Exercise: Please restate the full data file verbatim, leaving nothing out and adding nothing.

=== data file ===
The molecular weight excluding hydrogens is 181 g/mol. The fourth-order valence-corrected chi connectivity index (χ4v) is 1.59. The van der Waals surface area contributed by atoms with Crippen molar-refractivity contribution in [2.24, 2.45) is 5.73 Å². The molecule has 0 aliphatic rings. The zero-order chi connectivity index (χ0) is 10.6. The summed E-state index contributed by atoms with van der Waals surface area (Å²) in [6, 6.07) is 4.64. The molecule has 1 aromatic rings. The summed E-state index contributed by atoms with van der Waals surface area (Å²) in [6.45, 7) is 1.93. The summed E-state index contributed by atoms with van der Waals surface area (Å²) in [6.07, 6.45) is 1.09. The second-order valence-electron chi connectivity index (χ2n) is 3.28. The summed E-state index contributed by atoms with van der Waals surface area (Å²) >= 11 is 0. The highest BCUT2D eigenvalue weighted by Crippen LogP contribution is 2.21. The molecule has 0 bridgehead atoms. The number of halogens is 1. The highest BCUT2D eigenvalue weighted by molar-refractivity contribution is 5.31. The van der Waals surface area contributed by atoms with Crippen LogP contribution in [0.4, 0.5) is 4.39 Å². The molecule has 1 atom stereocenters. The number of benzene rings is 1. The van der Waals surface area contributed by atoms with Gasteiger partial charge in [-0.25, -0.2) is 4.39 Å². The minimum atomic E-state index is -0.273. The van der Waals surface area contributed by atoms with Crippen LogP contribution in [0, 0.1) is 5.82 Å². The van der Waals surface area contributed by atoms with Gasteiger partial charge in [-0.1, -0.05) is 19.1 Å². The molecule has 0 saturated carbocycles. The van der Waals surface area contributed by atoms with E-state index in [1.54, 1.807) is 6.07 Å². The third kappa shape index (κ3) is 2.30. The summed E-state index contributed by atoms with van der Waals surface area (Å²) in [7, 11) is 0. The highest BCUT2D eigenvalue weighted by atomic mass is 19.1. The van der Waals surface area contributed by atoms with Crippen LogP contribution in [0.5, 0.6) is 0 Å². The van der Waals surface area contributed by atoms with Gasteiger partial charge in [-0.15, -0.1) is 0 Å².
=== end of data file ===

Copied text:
The molecular weight excluding hydrogens is 181 g/mol. The fourth-order valence-corrected chi connectivity index (χ4v) is 1.59. The van der Waals surface area contributed by atoms with Crippen molar-refractivity contribution in [2.24, 2.45) is 5.73 Å². The molecule has 0 aliphatic rings. The zero-order chi connectivity index (χ0) is 10.6. The summed E-state index contributed by atoms with van der Waals surface area (Å²) in [6, 6.07) is 4.64. The molecule has 1 aromatic rings. The summed E-state index contributed by atoms with van der Waals surface area (Å²) in [6.45, 7) is 1.93. The summed E-state index contributed by atoms with van der Waals surface area (Å²) in [6.07, 6.45) is 1.09. The second-order valence-electron chi connectivity index (χ2n) is 3.28. The summed E-state index contributed by atoms with van der Waals surface area (Å²) >= 11 is 0. The highest BCUT2D eigenvalue weighted by Crippen LogP contribution is 2.21. The molecule has 0 bridgehead atoms. The number of halogens is 1. The highest BCUT2D eigenvalue weighted by molar-refractivity contribution is 5.31. The van der Waals surface area contributed by atoms with Crippen LogP contribution in [0.4, 0.5) is 4.39 Å². The molecule has 1 atom stereocenters. The number of benzene rings is 1. The van der Waals surface area contributed by atoms with Gasteiger partial charge in [-0.25, -0.2) is 4.39 Å². The minimum atomic E-state index is -0.273. The van der Waals surface area contributed by atoms with Crippen LogP contribution in [0, 0.1) is 5.82 Å². The van der Waals surface area contributed by atoms with Gasteiger partial charge in [-0.1, -0.05) is 19.1 Å². The molecule has 0 saturated carbocycles. The van der Waals surface area contributed by atoms with E-state index in [1.54, 1.807) is 6.07 Å². The third kappa shape index (κ3) is 2.30. The summed E-state index contributed by atoms with van der Waals surface area (Å²) in [7, 11) is 0. The highest BCUT2D eigenvalue weighted by atomic mass is 19.1. The van der Waals surface area contributed by atoms with Crippen LogP contribution in [0.5, 0.6) is 0 Å². The van der Waals surface area contributed by atoms with Gasteiger partial charge in [-0.15, -0.1) is 0 Å².